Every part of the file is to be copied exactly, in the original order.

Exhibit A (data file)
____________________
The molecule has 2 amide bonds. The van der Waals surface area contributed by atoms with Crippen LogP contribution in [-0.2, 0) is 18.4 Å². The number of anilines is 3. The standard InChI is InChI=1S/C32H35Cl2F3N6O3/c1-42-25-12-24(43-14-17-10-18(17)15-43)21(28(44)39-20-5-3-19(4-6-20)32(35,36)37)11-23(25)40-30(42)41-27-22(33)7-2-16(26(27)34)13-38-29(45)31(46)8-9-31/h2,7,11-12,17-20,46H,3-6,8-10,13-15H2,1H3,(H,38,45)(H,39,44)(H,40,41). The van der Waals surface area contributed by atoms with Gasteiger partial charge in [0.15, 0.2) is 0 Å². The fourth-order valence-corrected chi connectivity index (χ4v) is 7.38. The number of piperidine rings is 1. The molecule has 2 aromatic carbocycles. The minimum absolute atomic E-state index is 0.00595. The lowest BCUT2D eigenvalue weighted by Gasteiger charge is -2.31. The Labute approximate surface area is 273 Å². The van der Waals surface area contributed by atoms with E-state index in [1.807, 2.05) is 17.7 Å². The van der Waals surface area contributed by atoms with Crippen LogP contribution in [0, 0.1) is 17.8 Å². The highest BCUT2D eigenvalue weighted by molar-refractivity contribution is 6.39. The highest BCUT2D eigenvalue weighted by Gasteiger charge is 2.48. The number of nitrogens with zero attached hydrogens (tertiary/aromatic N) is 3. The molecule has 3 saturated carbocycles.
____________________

The molecule has 2 amide bonds. The van der Waals surface area contributed by atoms with Crippen LogP contribution in [-0.2, 0) is 18.4 Å². The number of anilines is 3. The standard InChI is InChI=1S/C32H35Cl2F3N6O3/c1-42-25-12-24(43-14-17-10-18(17)15-43)21(28(44)39-20-5-3-19(4-6-20)32(35,36)37)11-23(25)40-30(42)41-27-22(33)7-2-16(26(27)34)13-38-29(45)31(46)8-9-31/h2,7,11-12,17-20,46H,3-6,8-10,13-15H2,1H3,(H,38,45)(H,39,44)(H,40,41). The van der Waals surface area contributed by atoms with Gasteiger partial charge in [0.15, 0.2) is 0 Å². The fourth-order valence-corrected chi connectivity index (χ4v) is 7.38. The number of piperidine rings is 1. The molecule has 2 aromatic carbocycles. The minimum absolute atomic E-state index is 0.00595. The lowest BCUT2D eigenvalue weighted by Gasteiger charge is -2.31. The Labute approximate surface area is 273 Å². The van der Waals surface area contributed by atoms with E-state index in [1.807, 2.05) is 17.7 Å². The van der Waals surface area contributed by atoms with Crippen LogP contribution in [0, 0.1) is 17.8 Å². The highest BCUT2D eigenvalue weighted by molar-refractivity contribution is 6.39. The highest BCUT2D eigenvalue weighted by Gasteiger charge is 2.48. The number of nitrogens with zero attached hydrogens (tertiary/aromatic N) is 3. The molecule has 3 saturated carbocycles.